Most of the people fed are African-Americans but there is also a significant number of white people who receive the meals.

Just a few kilometers away from the Samaritan Center is the headquarters of the Salvation Army, another religious center where poor people are housed and fed for free.

The place offers free lodging for individuals and families who have been evicted or are homeless.

They are fed, given life skills and helped to get jobs.

On average, the homeless are given shelter for 20 days and there after they are expected to find a job or a new home.

"We are located in the southern part of Syracuse because this is where poverty is. We serve over 38,000 people through 41 separate programs, catering different groups of people," said Andrew Sabbaghzadeh, Resource Development Director at the Salvation Army Syracuse Headquarters.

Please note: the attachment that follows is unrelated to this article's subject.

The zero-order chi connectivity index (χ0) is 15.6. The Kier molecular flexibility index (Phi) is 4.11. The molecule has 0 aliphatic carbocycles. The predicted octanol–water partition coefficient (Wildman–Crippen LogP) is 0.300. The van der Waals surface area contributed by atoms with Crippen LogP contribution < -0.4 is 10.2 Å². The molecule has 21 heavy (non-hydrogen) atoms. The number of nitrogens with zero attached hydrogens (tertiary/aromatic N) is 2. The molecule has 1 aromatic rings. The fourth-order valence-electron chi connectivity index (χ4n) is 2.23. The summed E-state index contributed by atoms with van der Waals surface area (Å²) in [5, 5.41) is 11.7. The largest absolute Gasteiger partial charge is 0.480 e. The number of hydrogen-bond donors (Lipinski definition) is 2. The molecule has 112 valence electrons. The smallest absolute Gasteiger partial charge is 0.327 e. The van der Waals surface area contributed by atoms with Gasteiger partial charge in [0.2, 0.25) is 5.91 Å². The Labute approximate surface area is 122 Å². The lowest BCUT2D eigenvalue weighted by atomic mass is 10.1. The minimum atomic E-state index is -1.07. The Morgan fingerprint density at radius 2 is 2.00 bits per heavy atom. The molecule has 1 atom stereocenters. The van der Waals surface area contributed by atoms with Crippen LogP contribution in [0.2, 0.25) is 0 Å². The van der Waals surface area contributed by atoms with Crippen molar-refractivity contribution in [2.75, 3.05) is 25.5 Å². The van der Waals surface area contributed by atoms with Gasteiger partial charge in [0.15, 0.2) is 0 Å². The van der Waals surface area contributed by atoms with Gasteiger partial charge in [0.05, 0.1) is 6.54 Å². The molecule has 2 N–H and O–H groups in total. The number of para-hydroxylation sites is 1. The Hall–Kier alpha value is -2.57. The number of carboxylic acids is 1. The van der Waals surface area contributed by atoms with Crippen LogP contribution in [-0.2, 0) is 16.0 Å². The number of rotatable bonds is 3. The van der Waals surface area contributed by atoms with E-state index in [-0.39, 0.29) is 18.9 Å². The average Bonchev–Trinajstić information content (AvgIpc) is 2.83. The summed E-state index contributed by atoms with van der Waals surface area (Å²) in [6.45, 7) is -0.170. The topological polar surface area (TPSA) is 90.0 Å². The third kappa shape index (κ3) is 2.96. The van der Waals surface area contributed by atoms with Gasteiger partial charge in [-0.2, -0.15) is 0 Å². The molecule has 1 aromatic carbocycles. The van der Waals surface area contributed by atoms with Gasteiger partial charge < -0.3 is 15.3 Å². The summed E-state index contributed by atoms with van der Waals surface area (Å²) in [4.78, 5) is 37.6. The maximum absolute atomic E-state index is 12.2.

Mr Sabbaghzadeh talking to Mandela Washington fellows

He said Salvation Army was working hard to fit into the US federal government's plan to eradicate poverty by 2022.

"Syracuse is nationally recognised because of its poverty. We are doing our best to cater for the poor through our programs."

The Salvation Army, which has been operating in Syracuse for over 100 years, has an annual budget of $20 million funded by grants from the federal and state governments as well as donors.

According to Salvation Army Onondaga County Chief Executive Officer Major Karla Clark, most of the money is raised during Christmas parties.